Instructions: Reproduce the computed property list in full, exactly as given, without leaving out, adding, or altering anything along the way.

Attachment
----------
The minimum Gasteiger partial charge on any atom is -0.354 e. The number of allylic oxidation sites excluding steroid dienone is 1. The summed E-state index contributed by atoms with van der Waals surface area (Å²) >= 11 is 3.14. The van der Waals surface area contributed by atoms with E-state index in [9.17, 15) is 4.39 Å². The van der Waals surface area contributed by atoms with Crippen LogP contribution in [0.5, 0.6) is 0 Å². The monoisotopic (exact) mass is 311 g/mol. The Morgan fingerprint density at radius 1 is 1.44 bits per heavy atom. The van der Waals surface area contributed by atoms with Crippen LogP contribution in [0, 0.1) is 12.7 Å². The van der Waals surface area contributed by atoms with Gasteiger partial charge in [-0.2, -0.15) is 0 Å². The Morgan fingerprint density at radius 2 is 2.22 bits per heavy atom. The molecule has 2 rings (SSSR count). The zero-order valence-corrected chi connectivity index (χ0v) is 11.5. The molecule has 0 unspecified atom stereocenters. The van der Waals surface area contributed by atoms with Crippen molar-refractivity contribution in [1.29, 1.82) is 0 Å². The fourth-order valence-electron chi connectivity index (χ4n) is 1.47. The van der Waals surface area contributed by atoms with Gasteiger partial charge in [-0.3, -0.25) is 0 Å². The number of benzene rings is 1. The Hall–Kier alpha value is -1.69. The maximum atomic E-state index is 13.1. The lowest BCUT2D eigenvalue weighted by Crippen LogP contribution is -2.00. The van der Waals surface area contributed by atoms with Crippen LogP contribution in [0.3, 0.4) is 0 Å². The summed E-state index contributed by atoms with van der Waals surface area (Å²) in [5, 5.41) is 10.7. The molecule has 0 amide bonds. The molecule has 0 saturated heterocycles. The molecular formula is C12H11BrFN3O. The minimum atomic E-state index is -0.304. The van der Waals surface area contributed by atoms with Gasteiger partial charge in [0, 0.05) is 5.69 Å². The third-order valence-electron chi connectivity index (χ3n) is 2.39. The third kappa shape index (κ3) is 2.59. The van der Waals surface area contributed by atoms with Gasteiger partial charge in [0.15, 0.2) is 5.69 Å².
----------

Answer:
The minimum Gasteiger partial charge on any atom is -0.354 e. The number of allylic oxidation sites excluding steroid dienone is 1. The summed E-state index contributed by atoms with van der Waals surface area (Å²) >= 11 is 3.14. The van der Waals surface area contributed by atoms with E-state index in [9.17, 15) is 4.39 Å². The van der Waals surface area contributed by atoms with Crippen LogP contribution in [0.5, 0.6) is 0 Å². The monoisotopic (exact) mass is 311 g/mol. The Morgan fingerprint density at radius 1 is 1.44 bits per heavy atom. The van der Waals surface area contributed by atoms with Crippen LogP contribution in [0, 0.1) is 12.7 Å². The van der Waals surface area contributed by atoms with Gasteiger partial charge in [-0.2, -0.15) is 0 Å². The Morgan fingerprint density at radius 2 is 2.22 bits per heavy atom. The molecule has 2 rings (SSSR count). The zero-order valence-corrected chi connectivity index (χ0v) is 11.5. The molecule has 0 unspecified atom stereocenters. The van der Waals surface area contributed by atoms with Crippen molar-refractivity contribution in [1.29, 1.82) is 0 Å². The fourth-order valence-electron chi connectivity index (χ4n) is 1.47. The van der Waals surface area contributed by atoms with Gasteiger partial charge in [-0.3, -0.25) is 0 Å². The number of benzene rings is 1. The Hall–Kier alpha value is -1.69. The maximum atomic E-state index is 13.1. The lowest BCUT2D eigenvalue weighted by Crippen LogP contribution is -2.00. The van der Waals surface area contributed by atoms with Crippen LogP contribution in [0.3, 0.4) is 0 Å². The summed E-state index contributed by atoms with van der Waals surface area (Å²) in [5, 5.41) is 10.7. The molecule has 0 amide bonds. The molecule has 0 saturated heterocycles. The molecular formula is C12H11BrFN3O. The minimum atomic E-state index is -0.304. The van der Waals surface area contributed by atoms with Gasteiger partial charge in [0, 0.05) is 5.69 Å². The third-order valence-electron chi connectivity index (χ3n) is 2.39. The third kappa shape index (κ3) is 2.59. The van der Waals surface area contributed by atoms with Gasteiger partial charge in [0.15, 0.2) is 5.69 Å².